The debate will be in French, with simultaneous translation into English. It is open to the public; admission is free.
24/25 October 2019 in Barcelona (in cooperation with Museu Etnològic i de Cultures del Món)
Street names honor, statues immortalize – but whom? Within the long-term project on colonial heritage “Everything passes, except the past”, the Goethe-Institut invites international researchers, artists, activists, cultural workers, and political decision makers to a debate about monuments, memorials and other visible (post-)colonial residues in public space.
The workshop takes place at the Museu Etnològic i de Cultures del Món and aims to discuss the relations between the public space, colonial traces, memory and power, the challenges and perspectives of tearing down or replacing monuments and street names, the artistic and activistic approaches to this process and the inherent ethical and political questions. It seeks to develop future perspectives: How could the process of decolononization be expanded and put to good use by institutions, and what can institutions learn from the work of researchers, artists and activists? What plans and wishes are there, what resources are already available or need to be generated? What structures are necessary to do this, which ones would have to be changed or expanded?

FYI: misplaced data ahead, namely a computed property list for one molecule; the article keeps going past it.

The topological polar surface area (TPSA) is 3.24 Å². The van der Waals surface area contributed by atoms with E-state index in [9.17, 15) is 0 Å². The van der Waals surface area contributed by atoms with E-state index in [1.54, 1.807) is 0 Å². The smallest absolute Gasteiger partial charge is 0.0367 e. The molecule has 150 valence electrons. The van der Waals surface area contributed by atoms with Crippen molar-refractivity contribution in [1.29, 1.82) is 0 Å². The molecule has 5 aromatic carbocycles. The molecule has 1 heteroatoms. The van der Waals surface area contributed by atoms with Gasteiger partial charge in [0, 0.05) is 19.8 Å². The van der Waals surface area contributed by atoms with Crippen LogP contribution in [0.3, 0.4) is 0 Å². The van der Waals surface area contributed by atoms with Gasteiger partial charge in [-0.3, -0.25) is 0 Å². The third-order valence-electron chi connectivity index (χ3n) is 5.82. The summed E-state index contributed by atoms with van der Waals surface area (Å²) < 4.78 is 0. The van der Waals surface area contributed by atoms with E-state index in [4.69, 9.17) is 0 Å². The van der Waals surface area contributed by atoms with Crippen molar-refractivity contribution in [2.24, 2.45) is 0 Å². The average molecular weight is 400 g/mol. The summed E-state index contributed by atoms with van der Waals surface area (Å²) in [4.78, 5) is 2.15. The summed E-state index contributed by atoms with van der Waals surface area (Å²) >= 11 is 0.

Besides the closed workshop on October 24 and 25 that is dedicated to international specialists, the project integrates a public round-table at El Born on October 23 with the actress and dramatic adviser Silvia Albert Sopale and artist Daniela Ortiz, moderated by Tania Adam. The round table intends to bring the central questions of the debate to the public, discussing the fact that colonialism is not limited to a historical time or a distant space, but constitutes the very foundation of our thoughts and actions here and now.